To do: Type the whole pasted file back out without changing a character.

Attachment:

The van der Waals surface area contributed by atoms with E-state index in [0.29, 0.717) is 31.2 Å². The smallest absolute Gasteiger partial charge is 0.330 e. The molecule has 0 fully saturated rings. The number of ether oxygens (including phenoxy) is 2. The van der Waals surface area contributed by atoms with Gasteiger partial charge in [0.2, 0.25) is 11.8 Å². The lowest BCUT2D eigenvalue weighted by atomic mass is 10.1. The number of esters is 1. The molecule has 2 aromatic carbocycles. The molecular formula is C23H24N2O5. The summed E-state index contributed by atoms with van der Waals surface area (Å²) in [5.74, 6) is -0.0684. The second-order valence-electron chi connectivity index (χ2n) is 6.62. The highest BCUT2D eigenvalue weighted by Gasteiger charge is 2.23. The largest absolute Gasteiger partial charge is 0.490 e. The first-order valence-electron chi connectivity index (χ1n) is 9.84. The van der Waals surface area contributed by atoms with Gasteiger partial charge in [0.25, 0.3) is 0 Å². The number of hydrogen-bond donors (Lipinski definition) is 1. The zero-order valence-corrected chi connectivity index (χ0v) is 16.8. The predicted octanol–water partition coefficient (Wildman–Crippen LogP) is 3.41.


The van der Waals surface area contributed by atoms with E-state index in [0.29, 0.717) is 31.2 Å². The smallest absolute Gasteiger partial charge is 0.330 e. The molecule has 0 fully saturated rings. The number of ether oxygens (including phenoxy) is 2. The van der Waals surface area contributed by atoms with Gasteiger partial charge in [0.2, 0.25) is 11.8 Å². The lowest BCUT2D eigenvalue weighted by atomic mass is 10.1. The number of esters is 1. The molecule has 2 aromatic carbocycles. The molecular formula is C23H24N2O5. The summed E-state index contributed by atoms with van der Waals surface area (Å²) in [5.74, 6) is -0.0684. The second-order valence-electron chi connectivity index (χ2n) is 6.62. The highest BCUT2D eigenvalue weighted by Gasteiger charge is 2.23. The largest absolute Gasteiger partial charge is 0.490 e. The first-order valence-electron chi connectivity index (χ1n) is 9.84. The van der Waals surface area contributed by atoms with Gasteiger partial charge in [0.25, 0.3) is 0 Å². The number of hydrogen-bond donors (Lipinski definition) is 1. The zero-order valence-corrected chi connectivity index (χ0v) is 16.8. The predicted octanol–water partition coefficient (Wildman–Crippen LogP) is 3.41.